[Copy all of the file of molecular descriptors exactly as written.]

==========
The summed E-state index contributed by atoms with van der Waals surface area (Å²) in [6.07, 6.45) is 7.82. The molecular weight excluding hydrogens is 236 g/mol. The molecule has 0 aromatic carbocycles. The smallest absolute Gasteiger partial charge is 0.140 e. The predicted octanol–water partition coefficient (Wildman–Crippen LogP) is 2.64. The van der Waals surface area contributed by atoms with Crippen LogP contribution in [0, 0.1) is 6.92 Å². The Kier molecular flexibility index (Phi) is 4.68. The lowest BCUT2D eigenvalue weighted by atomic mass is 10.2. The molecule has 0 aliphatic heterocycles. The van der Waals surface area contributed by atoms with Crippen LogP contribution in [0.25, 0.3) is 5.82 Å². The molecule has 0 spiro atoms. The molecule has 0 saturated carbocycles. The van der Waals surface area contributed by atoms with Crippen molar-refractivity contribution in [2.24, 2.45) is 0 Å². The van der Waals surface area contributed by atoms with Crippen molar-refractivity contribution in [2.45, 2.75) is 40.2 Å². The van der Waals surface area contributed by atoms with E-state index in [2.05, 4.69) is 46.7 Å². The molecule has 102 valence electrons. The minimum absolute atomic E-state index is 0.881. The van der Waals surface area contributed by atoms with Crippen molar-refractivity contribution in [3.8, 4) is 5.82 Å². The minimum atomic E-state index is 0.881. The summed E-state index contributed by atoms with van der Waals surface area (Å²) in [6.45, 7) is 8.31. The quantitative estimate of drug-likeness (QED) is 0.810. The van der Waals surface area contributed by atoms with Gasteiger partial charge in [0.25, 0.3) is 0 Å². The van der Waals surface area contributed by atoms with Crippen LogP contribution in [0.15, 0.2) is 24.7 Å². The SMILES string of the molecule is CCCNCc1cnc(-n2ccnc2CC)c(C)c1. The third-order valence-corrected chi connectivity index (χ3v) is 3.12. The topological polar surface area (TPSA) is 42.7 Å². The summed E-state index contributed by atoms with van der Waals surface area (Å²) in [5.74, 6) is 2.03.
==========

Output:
The summed E-state index contributed by atoms with van der Waals surface area (Å²) in [6.07, 6.45) is 7.82. The molecular weight excluding hydrogens is 236 g/mol. The molecule has 0 aromatic carbocycles. The smallest absolute Gasteiger partial charge is 0.140 e. The predicted octanol–water partition coefficient (Wildman–Crippen LogP) is 2.64. The van der Waals surface area contributed by atoms with Crippen LogP contribution in [0, 0.1) is 6.92 Å². The Kier molecular flexibility index (Phi) is 4.68. The lowest BCUT2D eigenvalue weighted by atomic mass is 10.2. The molecule has 0 aliphatic heterocycles. The van der Waals surface area contributed by atoms with Crippen LogP contribution in [0.25, 0.3) is 5.82 Å². The molecule has 0 spiro atoms. The molecule has 0 saturated carbocycles. The van der Waals surface area contributed by atoms with Crippen molar-refractivity contribution in [2.24, 2.45) is 0 Å². The van der Waals surface area contributed by atoms with Crippen molar-refractivity contribution in [2.45, 2.75) is 40.2 Å². The van der Waals surface area contributed by atoms with E-state index in [2.05, 4.69) is 46.7 Å². The molecule has 102 valence electrons. The minimum absolute atomic E-state index is 0.881. The van der Waals surface area contributed by atoms with Crippen molar-refractivity contribution in [3.8, 4) is 5.82 Å². The minimum atomic E-state index is 0.881. The summed E-state index contributed by atoms with van der Waals surface area (Å²) in [6.45, 7) is 8.31. The quantitative estimate of drug-likeness (QED) is 0.810. The van der Waals surface area contributed by atoms with Gasteiger partial charge in [0.25, 0.3) is 0 Å². The van der Waals surface area contributed by atoms with Crippen LogP contribution in [0.15, 0.2) is 24.7 Å². The SMILES string of the molecule is CCCNCc1cnc(-n2ccnc2CC)c(C)c1. The third-order valence-corrected chi connectivity index (χ3v) is 3.12. The topological polar surface area (TPSA) is 42.7 Å². The summed E-state index contributed by atoms with van der Waals surface area (Å²) in [5.74, 6) is 2.03.